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Electric Fencing for Alpaca and Camelids
Electric Fencing and Camelids
Preventing Tuberculosis cross- infection from Badgers to Alpaca
Bovine Tuberculosis (bTB) has clearly become a major issue amongst camelid breeders coupled with the possibility of valuable livestock contracting the disease from infected Badgers. Many owners are now seeking to exclude the badgers from their property to protect valuable breeding stock from infection.
A large part of the badger’s diet consists of earthworms and grubs which they find in areas of turf such as pastures. Hence it may be necessary to exclude them from these areas.
There are two methods of badger exclusion and both involve fencing. Firstly there is the conventional high tensile mesh fence. It is highly ornate, involves burying the wire in to prevent badgers digging under and very expensive. Whilst very effective, Badgers have been reported to clamber over these fences.
The next solution is to use an appropriate electric fence to give the badgers a sharp, but non-lethal “sting” on the nose if they try to get into a protected area. Electric fencing has been shown to be highly effective in excluding badgers in scientifically sanctioned trials whilst the cost is a fraction of the conventional fence.
There are two types of electrified fencing applicable to excluding Badgers.
- Strained-wire fences consist of a series of electrified parallel conducting wires at varying heights above the ground. (Similar to a standard stock fence.) The conducting wires of strained-wire fences can be made from either polythene twine interwoven with steel strands (polywire) or galvanised steel. The steel wire is a better conductor, far more durable and is cheaper.
- Electric netting consisting of a woven mesh of poly twines containing electrical filaments. These are very easy to erect and move, very effective but are more intrusive and require larger energisers.
If both fence types are maintained properly they are equally effective. However, galvanised steel fences appear to be more effective than their poly wire counterparts. There is a greater proportion of the wire open to contact and wire will last a lot longer than plastic twine – up to 20 years.
Electric fencing systems are very light and simple to understand so lend themselves comfortably to DIY possibilities. Maintenance of a well constructed fence is not a problem and revolves around a daily test of the voltage in the line and only then is an inspection required if this is seen to be inadequate. New technology high-voltage energisers (HotShock) are very low maintenance and highly effective.
The strained-wire fence system is constructed of electrified parallel conducting wires at heights of 15, 20, 30 and 45cm (6, 8, 12 and 18 inches) above the ground. The wires, which are all live, are held by adjustable plastic insulators supported on wooden stakes. A very viable alternative is to use short 50cm plastic “tread-in” posts similar to those employed in horse yards as they provide both the posts and insulators in one item. The corners and ends are normally more robust wooden posts with insulators applied.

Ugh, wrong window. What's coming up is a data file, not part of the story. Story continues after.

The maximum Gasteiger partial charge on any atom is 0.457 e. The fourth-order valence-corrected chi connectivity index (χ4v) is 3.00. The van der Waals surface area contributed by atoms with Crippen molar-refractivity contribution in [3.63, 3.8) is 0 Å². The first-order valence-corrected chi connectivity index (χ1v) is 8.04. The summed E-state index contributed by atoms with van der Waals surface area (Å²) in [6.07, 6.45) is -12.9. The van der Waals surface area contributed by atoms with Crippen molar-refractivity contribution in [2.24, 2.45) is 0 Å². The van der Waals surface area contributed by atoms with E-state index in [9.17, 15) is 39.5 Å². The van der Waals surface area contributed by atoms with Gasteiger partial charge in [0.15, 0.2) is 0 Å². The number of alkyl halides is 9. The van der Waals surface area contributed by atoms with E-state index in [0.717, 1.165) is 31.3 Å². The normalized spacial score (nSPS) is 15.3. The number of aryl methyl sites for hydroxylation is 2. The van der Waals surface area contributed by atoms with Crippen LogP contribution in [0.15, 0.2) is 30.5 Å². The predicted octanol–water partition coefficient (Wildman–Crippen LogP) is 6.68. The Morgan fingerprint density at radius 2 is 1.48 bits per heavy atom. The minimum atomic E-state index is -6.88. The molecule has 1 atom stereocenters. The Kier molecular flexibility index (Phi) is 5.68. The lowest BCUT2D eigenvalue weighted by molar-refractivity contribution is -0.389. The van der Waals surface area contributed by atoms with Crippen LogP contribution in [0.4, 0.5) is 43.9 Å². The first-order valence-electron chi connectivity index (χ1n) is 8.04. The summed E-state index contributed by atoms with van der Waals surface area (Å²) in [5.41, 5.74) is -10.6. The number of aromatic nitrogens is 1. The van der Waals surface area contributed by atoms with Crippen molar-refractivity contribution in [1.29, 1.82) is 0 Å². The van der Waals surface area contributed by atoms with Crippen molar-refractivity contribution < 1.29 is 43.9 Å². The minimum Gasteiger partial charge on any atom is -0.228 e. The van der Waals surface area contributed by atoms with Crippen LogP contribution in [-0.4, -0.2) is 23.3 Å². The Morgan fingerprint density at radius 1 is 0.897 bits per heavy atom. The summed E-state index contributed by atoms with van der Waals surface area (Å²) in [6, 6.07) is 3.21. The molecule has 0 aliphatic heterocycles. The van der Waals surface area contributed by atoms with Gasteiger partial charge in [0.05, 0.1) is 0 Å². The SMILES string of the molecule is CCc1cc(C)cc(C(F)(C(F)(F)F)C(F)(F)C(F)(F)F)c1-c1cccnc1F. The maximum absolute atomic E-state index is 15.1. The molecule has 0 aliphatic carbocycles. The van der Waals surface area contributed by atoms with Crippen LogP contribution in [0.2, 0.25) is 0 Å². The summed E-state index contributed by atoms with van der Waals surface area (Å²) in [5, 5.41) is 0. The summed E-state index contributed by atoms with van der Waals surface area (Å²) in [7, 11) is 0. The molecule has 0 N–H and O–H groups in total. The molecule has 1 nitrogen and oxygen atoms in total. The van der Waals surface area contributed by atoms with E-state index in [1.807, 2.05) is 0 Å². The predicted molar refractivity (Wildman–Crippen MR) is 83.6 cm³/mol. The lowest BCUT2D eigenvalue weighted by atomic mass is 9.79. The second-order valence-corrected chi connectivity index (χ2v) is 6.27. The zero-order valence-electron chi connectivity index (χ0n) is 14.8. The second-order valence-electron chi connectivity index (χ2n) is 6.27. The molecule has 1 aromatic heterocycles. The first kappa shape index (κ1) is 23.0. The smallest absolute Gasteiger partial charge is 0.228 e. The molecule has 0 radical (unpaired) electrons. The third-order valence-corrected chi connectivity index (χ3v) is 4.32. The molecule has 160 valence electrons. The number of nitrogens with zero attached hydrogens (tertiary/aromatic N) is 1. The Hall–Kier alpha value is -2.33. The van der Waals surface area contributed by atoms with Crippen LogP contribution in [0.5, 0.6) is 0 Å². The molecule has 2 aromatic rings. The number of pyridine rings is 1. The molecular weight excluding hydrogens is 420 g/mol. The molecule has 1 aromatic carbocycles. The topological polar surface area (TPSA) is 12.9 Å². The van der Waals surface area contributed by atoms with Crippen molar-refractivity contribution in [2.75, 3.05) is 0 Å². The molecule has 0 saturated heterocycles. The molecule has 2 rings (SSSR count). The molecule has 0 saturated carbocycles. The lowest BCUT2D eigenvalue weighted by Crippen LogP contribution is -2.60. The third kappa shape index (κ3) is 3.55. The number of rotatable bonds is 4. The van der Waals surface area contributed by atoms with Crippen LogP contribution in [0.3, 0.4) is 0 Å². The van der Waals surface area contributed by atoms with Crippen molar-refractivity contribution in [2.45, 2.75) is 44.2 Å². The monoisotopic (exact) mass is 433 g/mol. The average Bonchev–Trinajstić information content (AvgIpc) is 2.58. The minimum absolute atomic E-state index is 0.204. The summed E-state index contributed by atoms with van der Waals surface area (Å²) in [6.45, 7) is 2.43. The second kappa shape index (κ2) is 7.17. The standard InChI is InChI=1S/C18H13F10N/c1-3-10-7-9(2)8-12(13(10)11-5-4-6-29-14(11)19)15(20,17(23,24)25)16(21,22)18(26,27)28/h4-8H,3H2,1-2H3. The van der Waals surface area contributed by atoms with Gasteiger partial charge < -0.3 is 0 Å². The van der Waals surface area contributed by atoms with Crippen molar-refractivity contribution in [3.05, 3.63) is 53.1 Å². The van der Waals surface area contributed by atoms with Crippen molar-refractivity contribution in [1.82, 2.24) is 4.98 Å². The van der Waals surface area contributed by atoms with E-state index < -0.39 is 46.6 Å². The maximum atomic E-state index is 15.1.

Electric netting varies in height and mesh size, and come in 50m rolls fitted with spiked posts at regular intervals and a clip at each end to join rolls together. These fences are very easy and quick to erect and dismantle but do require stronger energisers and require more maintenance to keep the vegetation away from the bottom strands than a line fence.
The fence needs to be used between dusk and dawn until each visiting badger has had a “sting” on the nose. The best guesstimate is that they will remain effective for at least 98% of badgers who have been stung (as exceedingly few like to receive a second sting).
Electric fences must be powered by a specialised energiser (which gets its power from the 220 volt mains system or from a 12 volt battery). If you use a 12v battery you can charge one up on a trickle-charger during the day as badgers are nocturnal.
When badgers encountered the fences for the first time their initial response is the same as would be expected for any unfamiliar object. In most instances, badgers approach the fences cautiously before investigating, usually with their nose that is poorly insulated and packed with sensitive nerve endings. Any individual touching an electrified fence with their nose will, therefore, receive a sharp shock and subsequently learn to avoid the area. Badgers are normally inquisitive and do not normally require encouragement but should this be necessary then investigatory behaviour may encouraged and a number of approaches have been used to achieve this. These include attaching proprietary bait caps, unfamiliar objects or food items to the fence.
Badgers that have definitely been seen to touch the electrified wires responded by retreating immediately to the nearest harbourage. This response was most marked when the badgers concerned touched the electrified wires with their noses. Badgers do not appear overly stressed by the receipt of an electric shock. They have not been seen to dig under an Electric Fence.